Back in the water!

The outside of the boat is DONE – sanded, primered, caulked, refinished, painted.  The mast is back on with a fresh coat of paint, too.

We are ready to put ‘er back in the water.

Launching has to be timed perfectly.  There are 4 important factors to consider:

  1. Schedule at Rick’s work
  2. Schedule at the Napa marina
  3. Schedule of the tides
  4. Schedule of the wife, me

Rick needed to plan the boat launch so that he could move WITH the tide, not against it—primarily because the outboard motor is wimpy with a capital W.  No sense in making the trip harder, right?

The Marina’s launch truck had to be available, Rick had to plan his work schedule about 2 weeks ahead so he could be off work AND I needed to drive him up there and then pick him up after docking at the Fortman Marina on Alameda Island.

Putting the boat back in the water is a simple process.  The specialized trailer slips between the dry dock supports.

The trailer slips right into place.

The trailer slips right into place.

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The rig.   Oooh, look at our paint job!

Then the trailer’s supports lift the boat from the spindly ground supports.  The package then maneuvers around and backs onto and down the ramp.

Backing down...

Backing down…

Slowly being lowered into the water...

Slowly being lowered into the water…

She's floating!

She’s floating!

...empty slip...

…empty slip…

We get the boat gassed up at the Napa marina’s floating gas station and I wave to him as he motors down the river.  Bye, Rick!  See you in Alameda.  😉

The dingy little dinghy is launched!

After months of sanding and painting and sanding and staining and polyurethaning and painting and sanding, the dinghy is done!

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Look how nicely it fit in the back of the truck…notice how dingy it is…blechhh…

 

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Doesn’t it look like a raggedy mess?

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Here it is during its makeover.  Wood sanded, stained and polyurethaned, bottom primered.

The dinghy is finished but the sailboat isn’t, not quite.  Rick decided to bring the dinghy to our place in Discovery Bay, where we can at least we can go rowing in the Delta.  Its either that or store it in our backyard/parking lot.

Back in the truck it goes, with Rick whining all the way ‘its getting scuffed!’.  And us praying that it doesn’t slide out when we go over hill and dale to its temporary home.

After grunting and groaning it out of the truck and down the side of the house…

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…and up these steps…

 

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…and over the handrails, somehow…across the deck and then down a whole flight of stairs and a ramp to the dock.

…which didn’t happen.  The whole flight of stairs, that is.  Not that day, with only Rick and me to do the deed.

We ended up waiting about a month, when we knew some strapping young men would be to our house for Superbowl Sunday (no comments about how long it takes me to write a blog post, thank you very much).

There is nothing like a bunch of young men to traipse a dinghy down a flight of stairs.Image

They made short work of it.

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Ta-da!!   😉

From ugly duckling to beautiful swan…mostly…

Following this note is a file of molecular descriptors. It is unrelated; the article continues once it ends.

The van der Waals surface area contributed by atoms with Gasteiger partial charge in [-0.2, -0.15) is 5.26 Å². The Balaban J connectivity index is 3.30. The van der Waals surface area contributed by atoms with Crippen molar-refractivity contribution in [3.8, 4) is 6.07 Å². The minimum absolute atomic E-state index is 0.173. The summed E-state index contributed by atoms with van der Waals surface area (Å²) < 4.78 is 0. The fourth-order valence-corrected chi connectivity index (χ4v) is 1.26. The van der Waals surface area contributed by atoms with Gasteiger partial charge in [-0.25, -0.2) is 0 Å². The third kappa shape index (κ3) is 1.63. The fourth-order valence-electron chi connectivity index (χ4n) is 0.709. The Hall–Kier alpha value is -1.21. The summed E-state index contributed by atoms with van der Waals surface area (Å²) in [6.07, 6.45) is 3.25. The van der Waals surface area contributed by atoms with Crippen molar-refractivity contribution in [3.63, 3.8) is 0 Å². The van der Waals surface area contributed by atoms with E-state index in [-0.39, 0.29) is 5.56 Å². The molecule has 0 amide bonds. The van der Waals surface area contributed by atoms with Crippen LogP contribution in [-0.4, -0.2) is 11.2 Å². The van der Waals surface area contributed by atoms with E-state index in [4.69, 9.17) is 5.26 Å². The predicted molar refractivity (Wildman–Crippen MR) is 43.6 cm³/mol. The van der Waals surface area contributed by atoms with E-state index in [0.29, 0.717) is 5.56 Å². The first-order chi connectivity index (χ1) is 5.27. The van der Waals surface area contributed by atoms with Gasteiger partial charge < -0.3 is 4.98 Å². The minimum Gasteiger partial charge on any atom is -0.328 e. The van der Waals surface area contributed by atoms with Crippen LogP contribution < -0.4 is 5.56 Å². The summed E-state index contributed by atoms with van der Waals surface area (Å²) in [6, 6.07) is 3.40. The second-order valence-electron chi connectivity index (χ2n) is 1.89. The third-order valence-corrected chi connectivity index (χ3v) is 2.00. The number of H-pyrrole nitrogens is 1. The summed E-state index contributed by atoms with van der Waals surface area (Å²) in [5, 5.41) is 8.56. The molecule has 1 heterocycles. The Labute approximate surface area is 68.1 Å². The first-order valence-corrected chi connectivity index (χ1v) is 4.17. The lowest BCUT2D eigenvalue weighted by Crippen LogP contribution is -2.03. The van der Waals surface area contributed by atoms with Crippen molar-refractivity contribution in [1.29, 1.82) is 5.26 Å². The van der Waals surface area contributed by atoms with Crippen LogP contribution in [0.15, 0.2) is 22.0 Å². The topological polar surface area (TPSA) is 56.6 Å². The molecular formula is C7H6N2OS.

ugly duckling

Ugly duckling

Painting the exterior of a boat is difficult.  Well, maybe ‘difficult’ isn’t the right word.  Expensive is a good word … awkward is another one.

First comes all the sanding.  What a messy job.  Rick rented a sander from the marina and it had an attachment that keeps all the dust from blowing around.  Marine paint isn’t environmentally-friendly.

Since we are on a budget – as you may have noticed – we had to do the painting ourselves.  Primer, then sand, then primer, then sand, then paint and paint and paint again!

The process involves scaffolding, which involves scrounging around the yard looking for A-frame scaffolds and long wide planks which go between the scaffolds and upon which we stand.   I’m a klutz so standing on a plank that’s about a foot wide?  Hey, there’s a reason I didn’t do the balance beam in gymnastics!

The paint is expensive and we pour in an additive to make it more fluid so we don’t get unsightly brush streaks.

Which leads me to the real difficult part.

Boats are glossy and shiny,  In order to get glossy and shiny boats, we must paint the boat (after 3 coats of primer) standing side-by-side; 1 of us rolling on the gorgeous blue paint and the other doing something called ‘tipping’, which doesn’t involve money.

You take a sponge-brush and, tilting the brush about 45 degrees, lightly, lightly!! wipe the paint that has just been applied, first in one direction then in another.  Horizontally then vertically, then horizontally…  The point of that is to keep the paint from having obvious brush strokes and visible lines separating sections of rollered-on paint.

Tipping is an art which my husband is good at and me, not so much.  So I got to roll on the paint.  I mustn’t roll it on too fast nor too slow, I must just keep ahead of the tipper, trying not to paint over each others’ hands as we go, trying not the step in the paint tray or step off the plank and trying not to get my hair in the paint.

Its windy, its hot and its dusty from people driving by on the gravel road…aargh.

Also, its surprising how many bugs love fresh paint.

We had to keep spraying and taping up tiny holes to discourage wasps – yet, they built large hives anyway!

Rick and I enjoy ourselves, despite the heat and the mess and the mess and the heat.  A boat owner came by and she said she had wondered if a husband/wife team could actually work well together on a project like this, but when she heard us laughing all the time, she figured we were doing OK!

By the time we got to the last coat on the last quarter of the boat, it was looking pretty good!

Swan!

Swan!

So, we abide by the 20/20 rule.  If you are 20 feet away, going 20 miles per hour, the boat looks pretty good.  Even if we do say so ourselves 😉

A hubby with a hobby is a happy hubby!

I have a very happy hubby.